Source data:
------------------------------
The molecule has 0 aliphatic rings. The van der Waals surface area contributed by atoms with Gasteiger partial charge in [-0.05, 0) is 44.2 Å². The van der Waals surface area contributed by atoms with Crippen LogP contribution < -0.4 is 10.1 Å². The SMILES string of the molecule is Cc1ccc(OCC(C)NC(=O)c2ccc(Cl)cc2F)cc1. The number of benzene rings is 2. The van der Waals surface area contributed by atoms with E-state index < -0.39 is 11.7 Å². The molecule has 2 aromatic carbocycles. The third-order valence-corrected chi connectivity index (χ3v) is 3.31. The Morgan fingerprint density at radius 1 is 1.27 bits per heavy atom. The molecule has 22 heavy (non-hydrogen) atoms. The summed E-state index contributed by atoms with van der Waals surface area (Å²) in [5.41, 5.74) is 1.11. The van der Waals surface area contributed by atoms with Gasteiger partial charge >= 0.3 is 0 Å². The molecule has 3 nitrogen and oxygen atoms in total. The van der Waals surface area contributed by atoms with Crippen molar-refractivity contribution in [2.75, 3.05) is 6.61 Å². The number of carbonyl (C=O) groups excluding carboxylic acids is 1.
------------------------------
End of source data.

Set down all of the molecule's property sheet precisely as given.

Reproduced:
The molecule has 0 aliphatic rings. The van der Waals surface area contributed by atoms with Gasteiger partial charge in [-0.05, 0) is 44.2 Å². The van der Waals surface area contributed by atoms with Crippen LogP contribution < -0.4 is 10.1 Å². The SMILES string of the molecule is Cc1ccc(OCC(C)NC(=O)c2ccc(Cl)cc2F)cc1. The number of benzene rings is 2. The van der Waals surface area contributed by atoms with E-state index < -0.39 is 11.7 Å². The molecule has 2 aromatic carbocycles. The third-order valence-corrected chi connectivity index (χ3v) is 3.31. The Morgan fingerprint density at radius 1 is 1.27 bits per heavy atom. The molecule has 22 heavy (non-hydrogen) atoms. The summed E-state index contributed by atoms with van der Waals surface area (Å²) in [5.41, 5.74) is 1.11. The van der Waals surface area contributed by atoms with Gasteiger partial charge >= 0.3 is 0 Å². The molecule has 3 nitrogen and oxygen atoms in total. The van der Waals surface area contributed by atoms with Crippen molar-refractivity contribution in [2.75, 3.05) is 6.61 Å². The number of carbonyl (C=O) groups excluding carboxylic acids is 1.